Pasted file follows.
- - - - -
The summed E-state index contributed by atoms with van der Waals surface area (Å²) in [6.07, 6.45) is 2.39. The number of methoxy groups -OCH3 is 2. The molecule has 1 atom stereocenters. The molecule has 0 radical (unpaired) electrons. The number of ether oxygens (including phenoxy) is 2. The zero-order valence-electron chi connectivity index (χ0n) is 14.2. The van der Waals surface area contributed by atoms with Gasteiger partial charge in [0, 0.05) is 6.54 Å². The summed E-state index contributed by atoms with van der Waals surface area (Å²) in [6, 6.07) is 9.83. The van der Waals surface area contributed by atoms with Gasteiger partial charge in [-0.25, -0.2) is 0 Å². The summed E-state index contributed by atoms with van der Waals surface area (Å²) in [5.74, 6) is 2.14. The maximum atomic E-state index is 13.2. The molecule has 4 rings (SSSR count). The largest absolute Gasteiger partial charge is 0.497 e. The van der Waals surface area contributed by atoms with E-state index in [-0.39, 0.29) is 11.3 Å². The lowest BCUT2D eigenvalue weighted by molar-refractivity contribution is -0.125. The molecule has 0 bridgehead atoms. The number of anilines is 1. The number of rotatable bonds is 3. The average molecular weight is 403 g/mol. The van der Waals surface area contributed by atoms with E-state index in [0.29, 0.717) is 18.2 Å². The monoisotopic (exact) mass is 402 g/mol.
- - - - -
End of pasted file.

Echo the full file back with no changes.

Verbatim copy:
The summed E-state index contributed by atoms with van der Waals surface area (Å²) in [6.07, 6.45) is 2.39. The number of methoxy groups -OCH3 is 2. The molecule has 1 atom stereocenters. The molecule has 0 radical (unpaired) electrons. The number of ether oxygens (including phenoxy) is 2. The zero-order valence-electron chi connectivity index (χ0n) is 14.2. The van der Waals surface area contributed by atoms with Gasteiger partial charge in [0, 0.05) is 6.54 Å². The summed E-state index contributed by atoms with van der Waals surface area (Å²) in [6, 6.07) is 9.83. The van der Waals surface area contributed by atoms with Gasteiger partial charge in [-0.25, -0.2) is 0 Å². The summed E-state index contributed by atoms with van der Waals surface area (Å²) in [5.74, 6) is 2.14. The maximum atomic E-state index is 13.2. The molecule has 4 rings (SSSR count). The largest absolute Gasteiger partial charge is 0.497 e. The van der Waals surface area contributed by atoms with E-state index in [-0.39, 0.29) is 11.3 Å². The lowest BCUT2D eigenvalue weighted by molar-refractivity contribution is -0.125. The molecule has 0 bridgehead atoms. The number of anilines is 1. The number of rotatable bonds is 3. The average molecular weight is 403 g/mol. The van der Waals surface area contributed by atoms with E-state index in [0.29, 0.717) is 18.2 Å². The monoisotopic (exact) mass is 402 g/mol.